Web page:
Please for the sake of all that is holy (I am not a religious person), re-consider your decisions when you make them based solely on ridiculous insights.  Think, for once, about the lives of the people that depend on you.  About those who survive solely because you have enough money to go wherever you want in the world.  Don’t punish those that rely on you, just because you have an inkling of a fear! And really, don’t punish YOURSELF by taking away what could be one of the most incredible experiences of your life!

To those of you who weren’t planning to go to Bali, I must say, NOW IS THE TIME!  Less tourists means a better experience after all!  Go check Bali out, check it off your bucket list, and do it as SOON AS POSSIBLE!!!

The Balinese people will be thankful for it, your soul will be thankful for it, and in turn, you will help to heal the world!

This will be a decision that you will NOT regret! And while I can’t promise you everything, I can certainly promise you that much!

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Thanks for reading! Please know that above all else, I aim to inspire others to just get out and see the world. Traveling is such an enriching experience, and I can’t even comprehend how much it has shaped me as an individual. If you have ANY questions, or need travel advice of ANY kind, PLEASE don’t hesitate to email me at the address below! I will do my very best to help you in any way I can!

Xoxoxo Happy Travels!


Current Location: We are housesitting until December 30th at Playa Matapalo, between Quepos and Dominical, in Costa Rica. If you are travelling in the area, please get in touch! We would love to connect with you.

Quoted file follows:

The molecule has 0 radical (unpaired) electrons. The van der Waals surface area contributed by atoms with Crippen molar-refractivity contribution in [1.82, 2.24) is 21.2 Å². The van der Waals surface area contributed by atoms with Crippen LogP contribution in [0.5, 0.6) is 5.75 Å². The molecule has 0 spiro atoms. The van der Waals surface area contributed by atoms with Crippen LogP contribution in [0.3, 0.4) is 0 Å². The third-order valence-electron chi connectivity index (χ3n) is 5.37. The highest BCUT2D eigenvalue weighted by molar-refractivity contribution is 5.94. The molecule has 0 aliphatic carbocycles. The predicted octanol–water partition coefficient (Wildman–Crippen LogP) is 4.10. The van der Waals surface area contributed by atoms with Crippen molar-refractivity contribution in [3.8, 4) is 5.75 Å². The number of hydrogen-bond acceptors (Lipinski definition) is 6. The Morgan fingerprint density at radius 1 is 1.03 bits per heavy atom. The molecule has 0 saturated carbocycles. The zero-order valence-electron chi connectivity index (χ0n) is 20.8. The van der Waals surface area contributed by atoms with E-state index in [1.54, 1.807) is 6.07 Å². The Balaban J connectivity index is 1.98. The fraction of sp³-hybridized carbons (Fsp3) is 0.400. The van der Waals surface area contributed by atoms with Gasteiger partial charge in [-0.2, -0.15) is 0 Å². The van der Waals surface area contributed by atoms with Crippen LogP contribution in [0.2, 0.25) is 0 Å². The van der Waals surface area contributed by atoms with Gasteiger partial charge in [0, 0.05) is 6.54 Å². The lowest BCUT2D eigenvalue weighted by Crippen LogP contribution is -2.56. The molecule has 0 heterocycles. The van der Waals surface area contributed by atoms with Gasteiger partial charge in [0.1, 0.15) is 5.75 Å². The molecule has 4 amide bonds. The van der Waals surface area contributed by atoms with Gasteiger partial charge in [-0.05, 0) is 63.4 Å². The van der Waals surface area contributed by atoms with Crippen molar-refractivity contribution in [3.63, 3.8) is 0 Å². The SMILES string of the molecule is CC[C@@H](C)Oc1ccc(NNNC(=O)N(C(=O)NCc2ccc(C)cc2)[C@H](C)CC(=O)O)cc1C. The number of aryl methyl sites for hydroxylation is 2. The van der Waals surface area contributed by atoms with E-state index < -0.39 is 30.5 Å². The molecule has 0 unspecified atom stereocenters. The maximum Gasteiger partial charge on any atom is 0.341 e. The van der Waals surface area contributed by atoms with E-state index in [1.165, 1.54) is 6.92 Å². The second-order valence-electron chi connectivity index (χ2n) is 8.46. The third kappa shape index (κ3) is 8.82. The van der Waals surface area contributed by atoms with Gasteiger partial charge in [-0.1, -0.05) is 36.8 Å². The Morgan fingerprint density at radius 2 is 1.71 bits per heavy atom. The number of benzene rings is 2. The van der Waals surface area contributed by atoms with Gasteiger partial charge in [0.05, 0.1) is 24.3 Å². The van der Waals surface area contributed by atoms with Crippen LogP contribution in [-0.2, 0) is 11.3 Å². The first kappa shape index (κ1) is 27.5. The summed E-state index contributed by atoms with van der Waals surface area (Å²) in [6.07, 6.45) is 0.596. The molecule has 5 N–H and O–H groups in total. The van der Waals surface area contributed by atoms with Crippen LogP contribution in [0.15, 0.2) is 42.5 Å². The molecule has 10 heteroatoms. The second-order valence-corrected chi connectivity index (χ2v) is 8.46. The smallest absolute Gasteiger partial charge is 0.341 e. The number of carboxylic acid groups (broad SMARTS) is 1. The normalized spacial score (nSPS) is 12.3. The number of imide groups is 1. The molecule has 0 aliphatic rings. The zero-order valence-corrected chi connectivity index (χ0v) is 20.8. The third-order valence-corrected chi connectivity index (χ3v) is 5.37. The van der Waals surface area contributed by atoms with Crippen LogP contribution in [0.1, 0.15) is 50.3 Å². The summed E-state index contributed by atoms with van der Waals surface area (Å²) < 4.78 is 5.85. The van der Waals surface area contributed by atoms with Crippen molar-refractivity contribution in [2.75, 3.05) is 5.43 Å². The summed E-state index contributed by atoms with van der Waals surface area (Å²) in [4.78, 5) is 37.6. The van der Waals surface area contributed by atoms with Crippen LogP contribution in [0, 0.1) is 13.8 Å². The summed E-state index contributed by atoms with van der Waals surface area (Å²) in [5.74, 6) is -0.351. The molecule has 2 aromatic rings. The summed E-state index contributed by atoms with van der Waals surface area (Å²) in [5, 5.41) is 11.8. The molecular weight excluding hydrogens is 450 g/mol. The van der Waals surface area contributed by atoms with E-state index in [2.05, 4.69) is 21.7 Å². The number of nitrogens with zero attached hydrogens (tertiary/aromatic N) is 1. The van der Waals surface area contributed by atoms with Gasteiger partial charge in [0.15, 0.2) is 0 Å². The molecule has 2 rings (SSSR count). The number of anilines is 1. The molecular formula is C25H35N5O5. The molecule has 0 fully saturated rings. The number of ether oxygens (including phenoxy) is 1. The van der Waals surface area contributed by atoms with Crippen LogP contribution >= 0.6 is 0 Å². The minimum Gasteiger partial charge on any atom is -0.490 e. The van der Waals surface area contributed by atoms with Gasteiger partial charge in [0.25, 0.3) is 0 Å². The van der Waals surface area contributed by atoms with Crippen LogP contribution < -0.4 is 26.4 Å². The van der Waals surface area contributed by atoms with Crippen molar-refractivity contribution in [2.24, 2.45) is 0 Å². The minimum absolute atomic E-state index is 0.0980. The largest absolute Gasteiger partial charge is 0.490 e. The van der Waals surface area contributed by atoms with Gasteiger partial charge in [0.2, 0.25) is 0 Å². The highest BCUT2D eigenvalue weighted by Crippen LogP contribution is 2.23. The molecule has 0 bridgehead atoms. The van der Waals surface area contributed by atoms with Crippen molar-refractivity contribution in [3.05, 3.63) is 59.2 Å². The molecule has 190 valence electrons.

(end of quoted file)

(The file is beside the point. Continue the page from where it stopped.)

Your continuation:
To learn about how YOU can be housesitting as well, click here.

To see more photos, and to follow our progress on Facebook, please follow our Facebook page Just Some Wandering.

Please follow my Instagram Page Just Some Wandering by clicking on the bottom right hand corner of this feed.

To learn about where I have previously traveled, visit my Countries Page.

To see all of my blog post headings on one page, head over to my Blog Post Menu.

To email me directly, please do so anytime at jillamatt@me.com.

December 17th, 2017 – Community


***Jill’s ‘letting go’ Diary***

This is part of a series of posts (ordered by Dated Titles) where I have recorded my thoughts and emotions as we got rid of all of our possessions, a house, 2 cars, 2 businesses, and tons of STUFF, in order to free ourselves so that we could live a life of travel. From the day that I came up with this idea, to sell everything and travel the world, I have recorded my thoughts, and still am, on certain days where I feel like writing. These are real time, and not edited (except for grammatical corrections). My hope is that my writing inspires you to live your dream. You may not want to do it like we have, but whatever that passion is, grab and hold it and don’t let it go! Xo


Well it’s been just over 2 months since we arrived here in Costa Rica. The difference in my mindset and outlook on life has vastly changed. I almost don’t recognize that person that I was when I arrived here.

For one, and I have talked about this before, I was busy.

I was not only busy when looking at me from the outside, but the inside of my mind was so busy as well. It still is, really, but there is a difference between now and then. I can see it.  I can feel it.

Perhaps the difference is that my mind is now more focused. Focused on the present moments, more than the future.  However, lately, I have to say, it’s been pre-occupied again.

For the last week or so, I have been thinking about our future, quite a bit. With this sort of life it’s really hard to not wonder what one will be doing next. Our housesitting job ends 2 weeks from today, so it seems natural to start to carve out a plan of sorts.